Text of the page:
The goats and sheep in the fields did not shed blood every month. The birds of the air and fish of the sea do not shed blood. Blood is not needed for your herds to grow, your seed to sprout, your chickens to flock. Wild dogs and cats do not need to bleed to create a life. But a human? A woman needs to bleed to harbor a life. Is it any wonder that a period marked the final transition from girl to woman? From single to married? Form child, to life-bearer? Becasue there is something uniquely human about blood. A human, who is made in the image and likeness of God, requires blood for life to come forth.

And suddenly, that red sticky liquid flowing in your body becomes lifeblood.

So yes, the women were sequestered off when they were on their period. No, they aren’t pariahs! No they aren’t dirty, fowl, second-class, or less-than-human! They are women who are letting this blood-that-could-have-been-life leave their body. It’s not endometrium lining, not to the ancient world. It’s a potential for the image and likeness of God that is leaving.

Why would you dishonor that lifeblood by mingling it in your tent, by sleeping with your husband as you shed? Instead the women would meet together in their sequestered space. They would share remedies, tell stories and pass on knowledge about all things related to lifeblood. A lifeblood that is given to humanity -made in the image and likeness of God.

And in this world where water is precious and scarce (only 4 inches a year in some places!) you wouldn’t wash off the lifeblood every day. No. You would wait until all the bleeding was complete, and then you would wash away the lifeblood and go back to the tent of your husband. The same applies to the sequestering of a woman after birth. Birth is messy and bloody and it will continue to be messy and bloody for quite some time. Lifeblood continues to bleed, fluids leak. This isn’t something to be mixed in with the comings and goings and every day. It’s a part of this life-blood process.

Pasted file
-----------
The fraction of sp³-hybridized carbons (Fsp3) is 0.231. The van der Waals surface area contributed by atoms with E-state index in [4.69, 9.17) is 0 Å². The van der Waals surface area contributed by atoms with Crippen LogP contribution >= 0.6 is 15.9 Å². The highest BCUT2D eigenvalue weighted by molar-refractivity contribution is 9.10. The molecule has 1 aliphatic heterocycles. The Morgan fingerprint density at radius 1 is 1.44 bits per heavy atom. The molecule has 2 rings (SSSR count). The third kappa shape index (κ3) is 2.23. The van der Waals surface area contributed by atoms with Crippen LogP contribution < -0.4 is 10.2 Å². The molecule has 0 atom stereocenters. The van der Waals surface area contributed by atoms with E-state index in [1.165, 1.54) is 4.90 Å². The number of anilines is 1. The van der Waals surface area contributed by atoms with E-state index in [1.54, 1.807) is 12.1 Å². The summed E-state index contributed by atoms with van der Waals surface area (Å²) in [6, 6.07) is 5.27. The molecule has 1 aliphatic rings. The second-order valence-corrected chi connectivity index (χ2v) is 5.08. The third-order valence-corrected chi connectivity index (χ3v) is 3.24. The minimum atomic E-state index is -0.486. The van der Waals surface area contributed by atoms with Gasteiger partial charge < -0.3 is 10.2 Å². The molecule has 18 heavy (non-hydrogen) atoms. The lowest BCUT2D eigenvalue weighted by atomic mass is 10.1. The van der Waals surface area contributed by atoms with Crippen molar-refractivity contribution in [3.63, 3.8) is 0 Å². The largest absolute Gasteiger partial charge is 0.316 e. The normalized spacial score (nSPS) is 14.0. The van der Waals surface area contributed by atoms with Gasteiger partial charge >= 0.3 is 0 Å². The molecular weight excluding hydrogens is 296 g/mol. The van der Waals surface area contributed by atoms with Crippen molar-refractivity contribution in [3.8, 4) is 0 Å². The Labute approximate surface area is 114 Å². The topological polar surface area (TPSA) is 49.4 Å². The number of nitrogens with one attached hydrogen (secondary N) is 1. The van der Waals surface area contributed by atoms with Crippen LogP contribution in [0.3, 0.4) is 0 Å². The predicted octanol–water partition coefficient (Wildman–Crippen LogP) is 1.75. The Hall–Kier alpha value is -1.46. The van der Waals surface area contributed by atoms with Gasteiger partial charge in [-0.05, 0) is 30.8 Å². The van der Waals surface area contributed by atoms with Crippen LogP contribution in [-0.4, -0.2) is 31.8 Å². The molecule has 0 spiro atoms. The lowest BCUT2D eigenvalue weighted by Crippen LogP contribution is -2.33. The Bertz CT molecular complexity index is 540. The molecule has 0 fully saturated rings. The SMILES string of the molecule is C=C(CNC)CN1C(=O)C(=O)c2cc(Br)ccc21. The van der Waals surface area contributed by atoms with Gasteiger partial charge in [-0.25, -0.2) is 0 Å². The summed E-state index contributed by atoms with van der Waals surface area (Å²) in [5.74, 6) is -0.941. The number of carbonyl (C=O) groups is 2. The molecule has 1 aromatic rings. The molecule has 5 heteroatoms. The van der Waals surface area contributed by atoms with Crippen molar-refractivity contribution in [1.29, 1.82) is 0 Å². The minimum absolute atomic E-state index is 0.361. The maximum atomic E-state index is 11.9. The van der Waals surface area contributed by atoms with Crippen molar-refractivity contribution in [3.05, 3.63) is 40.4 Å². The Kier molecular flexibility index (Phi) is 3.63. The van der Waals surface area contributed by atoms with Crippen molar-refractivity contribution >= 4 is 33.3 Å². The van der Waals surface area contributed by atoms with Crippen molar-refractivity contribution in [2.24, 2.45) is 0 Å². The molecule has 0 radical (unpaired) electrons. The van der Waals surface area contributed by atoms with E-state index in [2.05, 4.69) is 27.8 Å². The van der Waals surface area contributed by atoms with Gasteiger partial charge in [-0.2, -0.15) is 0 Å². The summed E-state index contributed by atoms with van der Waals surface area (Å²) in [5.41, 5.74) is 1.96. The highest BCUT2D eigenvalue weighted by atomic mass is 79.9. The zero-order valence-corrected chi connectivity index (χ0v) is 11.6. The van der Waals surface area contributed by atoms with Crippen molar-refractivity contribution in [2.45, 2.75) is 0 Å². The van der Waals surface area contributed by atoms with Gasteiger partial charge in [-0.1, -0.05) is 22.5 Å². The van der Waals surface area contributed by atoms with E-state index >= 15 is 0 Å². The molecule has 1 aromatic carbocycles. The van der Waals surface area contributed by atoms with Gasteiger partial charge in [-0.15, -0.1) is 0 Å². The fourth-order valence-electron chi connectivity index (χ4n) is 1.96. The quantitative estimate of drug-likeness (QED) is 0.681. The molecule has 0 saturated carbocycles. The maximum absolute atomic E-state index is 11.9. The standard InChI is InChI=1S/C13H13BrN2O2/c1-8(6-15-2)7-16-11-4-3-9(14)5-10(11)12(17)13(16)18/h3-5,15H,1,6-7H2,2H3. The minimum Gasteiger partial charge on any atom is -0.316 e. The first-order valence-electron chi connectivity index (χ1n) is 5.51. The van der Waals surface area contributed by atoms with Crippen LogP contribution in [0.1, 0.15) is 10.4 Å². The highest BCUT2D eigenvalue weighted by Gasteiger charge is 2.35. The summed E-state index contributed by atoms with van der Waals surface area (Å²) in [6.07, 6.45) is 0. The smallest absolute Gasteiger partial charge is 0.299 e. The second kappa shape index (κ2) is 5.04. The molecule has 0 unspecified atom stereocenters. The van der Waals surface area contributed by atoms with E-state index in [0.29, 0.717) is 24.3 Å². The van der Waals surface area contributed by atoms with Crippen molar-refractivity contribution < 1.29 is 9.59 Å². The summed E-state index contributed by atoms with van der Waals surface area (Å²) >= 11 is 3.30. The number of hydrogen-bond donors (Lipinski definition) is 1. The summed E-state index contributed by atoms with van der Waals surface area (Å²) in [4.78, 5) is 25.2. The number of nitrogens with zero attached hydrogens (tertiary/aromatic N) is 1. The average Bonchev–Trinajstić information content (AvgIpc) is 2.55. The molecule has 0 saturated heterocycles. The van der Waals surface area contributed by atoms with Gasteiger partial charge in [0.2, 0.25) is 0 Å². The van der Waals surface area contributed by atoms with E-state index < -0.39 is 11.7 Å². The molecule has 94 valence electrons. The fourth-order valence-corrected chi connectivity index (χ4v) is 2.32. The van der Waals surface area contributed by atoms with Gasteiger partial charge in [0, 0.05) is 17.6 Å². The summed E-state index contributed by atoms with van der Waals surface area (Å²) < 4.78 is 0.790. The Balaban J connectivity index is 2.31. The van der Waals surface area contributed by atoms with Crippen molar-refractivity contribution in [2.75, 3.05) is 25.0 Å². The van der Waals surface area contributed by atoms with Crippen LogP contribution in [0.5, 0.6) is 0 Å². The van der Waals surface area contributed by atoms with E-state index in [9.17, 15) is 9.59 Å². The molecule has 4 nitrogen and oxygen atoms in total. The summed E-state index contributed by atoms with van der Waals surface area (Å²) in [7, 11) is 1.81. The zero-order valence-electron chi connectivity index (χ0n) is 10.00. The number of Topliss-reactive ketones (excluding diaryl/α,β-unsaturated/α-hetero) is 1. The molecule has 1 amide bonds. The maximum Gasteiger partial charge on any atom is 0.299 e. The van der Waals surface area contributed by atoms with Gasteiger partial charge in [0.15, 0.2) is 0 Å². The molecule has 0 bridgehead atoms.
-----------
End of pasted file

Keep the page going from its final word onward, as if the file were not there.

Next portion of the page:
This is the understanding of lifeblood that allowed the our ancestors to sacrifice animals. For my sin, wrought in blood, can only be rectified by blood. But human blood is too precious, it’s in the image and likeness of God! But the blood of a goat, a sheep, or a ox – that could work. It’s a law that ultimately, requires God to become lifeblood in order to unify the broken world to himself.

Blood is human. Blood is messy. Yet it is human blood that harbors life, as long as God breathes his breath unto it. And men who have seen battle would know this. Its not the sword the kills you, but the amount the blood that sword causes you to loose. Guts bleed out on open fields, while lips turn blue. A wound sours and becomes putrid as veins change color until death – lifeblood corrupted.

So many cultures around the world drink the blood of the dead in order to commune with them because they understand a fundamental truth that we have seemed to forgotten so quickly.

That life is found in blood. From conception. To death.